conj, peek and pop are core functions that operate on various collection types.

Given a collection and one or more items, conj will return a new collection of the same type with the new items added.

Pop will return a new collection of the same type, with one of the items removed.

And peek will return the item that will be removed if pop is called.

The resulting behaviour of these functions changes based on the type of collection passed as an argument.

Given a vector, conj will add the new items to the end of the vector.

Peek will return the item at the end of the vector. This behaves the same as the last function, but is much more efficient.

Pop will remove the last item.

```
(def a [1 2 3])
(conj a 4) ;=> [1 2 3 4]
(def b (conj a 4))
(peek b) ;=> 4
(last b) ;=> 4
(pop b) ;=> [1 2 3]
```

Given a list, conj will add the new items to the start of the list.

Peek will return the item at the start of the list, similar to the first function.

Pop will remove the first item.

```
(def a '(1 2 3))
(conj a 4) ;=> '(4 1 2 3)
(def b (conj a 4))
(peek b) ;=> 4
(first b) ;=> 4
(pop b) ;=> '(1 2 3)
```

Given a queue, conj will add the new items to the end of the queue.

Peek will return the item at the start of the queue, similar to the first function.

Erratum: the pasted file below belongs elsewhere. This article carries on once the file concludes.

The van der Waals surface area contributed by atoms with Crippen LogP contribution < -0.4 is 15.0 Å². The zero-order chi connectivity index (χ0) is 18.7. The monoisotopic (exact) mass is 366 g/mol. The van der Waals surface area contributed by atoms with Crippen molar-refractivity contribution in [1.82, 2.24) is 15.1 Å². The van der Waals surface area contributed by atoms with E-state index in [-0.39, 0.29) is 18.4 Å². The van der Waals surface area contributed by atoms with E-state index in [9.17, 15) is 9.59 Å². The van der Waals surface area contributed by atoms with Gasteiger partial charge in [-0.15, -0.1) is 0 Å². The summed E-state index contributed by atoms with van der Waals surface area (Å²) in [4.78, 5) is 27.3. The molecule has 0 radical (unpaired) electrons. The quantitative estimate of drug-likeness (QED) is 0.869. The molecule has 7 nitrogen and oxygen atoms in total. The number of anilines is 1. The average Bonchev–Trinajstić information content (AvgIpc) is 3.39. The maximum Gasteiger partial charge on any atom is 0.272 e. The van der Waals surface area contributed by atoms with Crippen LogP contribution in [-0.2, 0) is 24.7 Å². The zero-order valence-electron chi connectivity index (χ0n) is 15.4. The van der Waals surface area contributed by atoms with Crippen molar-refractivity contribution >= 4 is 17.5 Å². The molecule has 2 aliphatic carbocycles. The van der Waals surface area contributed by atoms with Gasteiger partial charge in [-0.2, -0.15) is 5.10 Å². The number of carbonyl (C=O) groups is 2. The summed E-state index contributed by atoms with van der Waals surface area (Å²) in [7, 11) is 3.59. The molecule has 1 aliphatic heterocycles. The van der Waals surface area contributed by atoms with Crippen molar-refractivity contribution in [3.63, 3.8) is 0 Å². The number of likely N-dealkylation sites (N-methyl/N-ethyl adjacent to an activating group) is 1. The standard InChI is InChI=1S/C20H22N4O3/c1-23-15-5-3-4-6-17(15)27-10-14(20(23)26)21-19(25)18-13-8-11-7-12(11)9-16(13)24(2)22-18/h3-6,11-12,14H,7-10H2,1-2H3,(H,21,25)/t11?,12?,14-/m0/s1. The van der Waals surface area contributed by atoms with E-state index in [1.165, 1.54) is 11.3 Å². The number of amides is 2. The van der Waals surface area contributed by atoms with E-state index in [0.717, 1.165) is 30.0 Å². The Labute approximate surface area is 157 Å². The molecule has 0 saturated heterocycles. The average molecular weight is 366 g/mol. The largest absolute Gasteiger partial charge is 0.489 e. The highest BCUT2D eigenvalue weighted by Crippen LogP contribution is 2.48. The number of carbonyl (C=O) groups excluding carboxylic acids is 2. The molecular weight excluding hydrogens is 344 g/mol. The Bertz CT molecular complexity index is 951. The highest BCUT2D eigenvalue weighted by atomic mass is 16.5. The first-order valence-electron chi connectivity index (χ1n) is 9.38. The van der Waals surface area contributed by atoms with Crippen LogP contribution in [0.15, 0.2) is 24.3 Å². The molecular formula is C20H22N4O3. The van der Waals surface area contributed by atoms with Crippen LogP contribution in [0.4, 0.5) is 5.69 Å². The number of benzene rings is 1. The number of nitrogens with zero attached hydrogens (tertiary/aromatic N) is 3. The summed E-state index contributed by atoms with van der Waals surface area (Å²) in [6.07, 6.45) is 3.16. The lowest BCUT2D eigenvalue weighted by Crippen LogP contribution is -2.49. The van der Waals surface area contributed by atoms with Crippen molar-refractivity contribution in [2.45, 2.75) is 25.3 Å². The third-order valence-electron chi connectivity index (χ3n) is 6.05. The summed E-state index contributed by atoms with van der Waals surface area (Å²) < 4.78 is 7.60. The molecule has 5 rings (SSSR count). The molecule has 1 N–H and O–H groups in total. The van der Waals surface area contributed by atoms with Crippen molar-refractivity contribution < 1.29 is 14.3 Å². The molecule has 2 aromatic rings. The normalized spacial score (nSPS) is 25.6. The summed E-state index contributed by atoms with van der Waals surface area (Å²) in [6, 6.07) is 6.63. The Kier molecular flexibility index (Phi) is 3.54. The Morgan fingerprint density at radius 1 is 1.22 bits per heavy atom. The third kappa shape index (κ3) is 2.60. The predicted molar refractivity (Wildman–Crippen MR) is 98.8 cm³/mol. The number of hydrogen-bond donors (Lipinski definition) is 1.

Pop will remove the first item

```
(def a #queue [1 2 3])
(conj a 4) ;=> #queue [1 2 3 4]
(def b (conj a 4))
(peek b) ;=> 1
(first b) ;=> 1
(pop b) ;=> #queue [2 3 4]
```

Note that the #queue [] tagged literal is only available in Clojurescript. A queue can be constructed in Clojure as follows:

```
(def a (conj clojure.lang.PersistentQueue/EMPTY 1 2 3))
```

Here is a side by side comparison of the 3 list types. Queues are first in, first out (fifo). Vectors and lists are first in, last out (filo) and they can be used to represent a stack. Lists are more performant than vectors in this situation.

Vectors | Lists | Queues | |
---|---|---|---|

[1 2 3] | ‘(1 2 3) | #queue [1 2 3] | |

conj 4 | [1 2 3 4] | ‘(4 1 2 3) | #queue [1 2 3 4] |

peek | 4 | 4 | 1 |

pop | [1 2 3] | ‘(1 2 3) | #queue [2 3 4] |

FILO | FILO | FIFO |

As shown peek and pop can only be used on IPersistentStack types. conj however can be used on various other collection types like hash-maps and hash-sets.

It also has some interesting behaviour when called with nil or no arguments.

```
(conj {:a 1} {:b 2 :c 3}) ;=> {:a 1 :b 2 :c 3}
(conj {:a 1} [:b 2] [:c 3]) ;=> {:a 1 :b 2 :c 3}
(conj #{:a} :b :c) ;=> #{:c :a :b}
(conj (sorted-set :a) :c :b) ;=> #{:a :b :c}
(conj) ;=> []
(conj []) ;=> []
(conj nil 1) ;=> '(1)
```